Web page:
I know a bit about Mr. Kestenbaum. He's taken over Stelco. I know he had big plans to expand. Because of this cloud hanging over, that's not going to take place. There's a lot at risk. I think Steeltown gets affected hugely. The question really becomes about investment.
    I'll tell you, as someone who was born and raised and worked in the steel mills as a youngster, I know the importance of the steel industry to this country. The fact is that it's an important industry that we no longer have. All of our investments are all in companies that are from outside of Canada. We need to expand.
    The reason companies come here is because we've got a good workforce. We've got a good society. We've got a good business element. That's what's important. The fact that you've got these illegal tariffs that are out there is basically going to risk any companies. Is any company really going to come and say they are going to stick billions of dollars or millions of dollars into an investment? It's very unlikely with this cloud hanging over our head. That's a bigger concern looking forward.
     Mr. Hammersley, thank you very much for what you said.
    We've noticed today, and Mr. Neumann made a statement on it, that Sandvik announced yesterday that they're going to be closing down next year—160 jobs, and then you have the ripple effect—because of competitiveness and the tariffs. Tenaris announced layoffs right away, as soon as the tariffs... Do you see that in your area, that if something doesn't happen immediately, they could possibly close down because of not getting any kind of relief?
    Uncertainty is not good for any of us, but that's very real right now. I can't predict the future and say for certain, but I do know, for example, in speaking with a company that is our largest employer, that a $70-million-a-year burden is simply something they will not endure. If I were betting, I would say uncertainty and definitely negative action is a strong potential.
    Mr. Neumann, you mentioned the USMCA, with the tariffs not coming off. Do you believe that the government, by signing the agreement, has blown its leverage on making sure the tariffs come off, going into the future?
    No, you give up your leverage. The fact is that you have the second round coming up. There was a commitment from President Trump that if we get a free trade agreement, which they did the morning he tweeted out that we're back to a good normal relationship, the tariffs would come off. The government never held him to account on that.
    To now go ahead and sign the agreement when those tariffs are there, all we're doing is running into muddy waters. The fact is it doesn't help the industry. It doesn't help the people sitting here today, giving you testimony about the seriousness of this issue.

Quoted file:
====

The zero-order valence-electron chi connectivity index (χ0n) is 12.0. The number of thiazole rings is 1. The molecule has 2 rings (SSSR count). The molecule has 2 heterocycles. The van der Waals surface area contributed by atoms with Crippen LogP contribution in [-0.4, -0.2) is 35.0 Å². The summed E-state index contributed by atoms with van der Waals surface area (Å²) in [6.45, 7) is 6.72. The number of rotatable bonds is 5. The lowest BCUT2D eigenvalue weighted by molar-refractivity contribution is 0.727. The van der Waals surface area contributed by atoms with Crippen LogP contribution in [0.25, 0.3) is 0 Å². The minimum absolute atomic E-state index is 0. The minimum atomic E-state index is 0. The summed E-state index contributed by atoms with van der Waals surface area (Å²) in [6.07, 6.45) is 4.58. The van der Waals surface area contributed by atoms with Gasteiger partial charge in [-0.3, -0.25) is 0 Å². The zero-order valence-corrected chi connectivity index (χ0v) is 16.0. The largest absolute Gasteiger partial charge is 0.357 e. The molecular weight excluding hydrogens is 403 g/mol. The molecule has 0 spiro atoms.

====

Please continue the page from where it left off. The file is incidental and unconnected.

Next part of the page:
It's wrong-headed. It's unconscionable that we're in the situation that we are today, if you look at the trading partners that Canada and the United States have been for decades. You cross those borders no differently than any of us and you see that trade continues. We have an integrated market. It makes absolutely no sense. We're up against the bully, and the fact is you have mid-term elections coming next week, and maybe something will happen after that. We'll wait and see, but to go ahead and sign that agreement doesn't give me any comfort whatsoever.
    Thank you, sir. You were a bit over your time, but that's okay.
    We're going to move over to the Liberals. Mr. Fonseca, you have the floor.
    Thank you, Mr. Chair, and thank you to the witnesses.
    I'm not sure if the witnesses have been following this committee closely. We have had many companies come in. They've told us about the challenges they're experiencing. What we're doing as a government...we're all learning as we go along. When it came to the remission of surtaxes, many have brought very positive stories and experiences here to this committee.
    Mr. Vezina, I think you were talking about being helped by the remission of surtax. Is that correct?


    Yes, definitely. We had applied to explain our situation, which was not good. It was costing us over $150,000 in retaliatory duties per month, so obviously we couldn't keep on at that rate forever. As I mentioned before, there is no Canadian source for the tubing we use, so we had no other option than to go overseas, and it takes over a year to be able to secure that type of supply for that type of product. At least there was that opening on the part of the government to allow us to apply, and the decision put forward in mid-October certainly worked to our advantage.
    How did you go through the process to be able to do that?
    At the beginning, there was a process where you could ask for an exemption. We went through that and did some representations afterwards to explain our situation. We had no other option in Canada, and there are actually only two or three mills in the U.S. that supply that type of tubing used for hydraulic cylinders. Because of the application, you can't use just normal tubing for that product.
    Thank you.
    I know, Mr. Hammersley, through the chambers and other business groups, we've been able to disseminate that information. If you don't have it, we would like to provide it so you can get that out to your 600-plus members in Elgin County.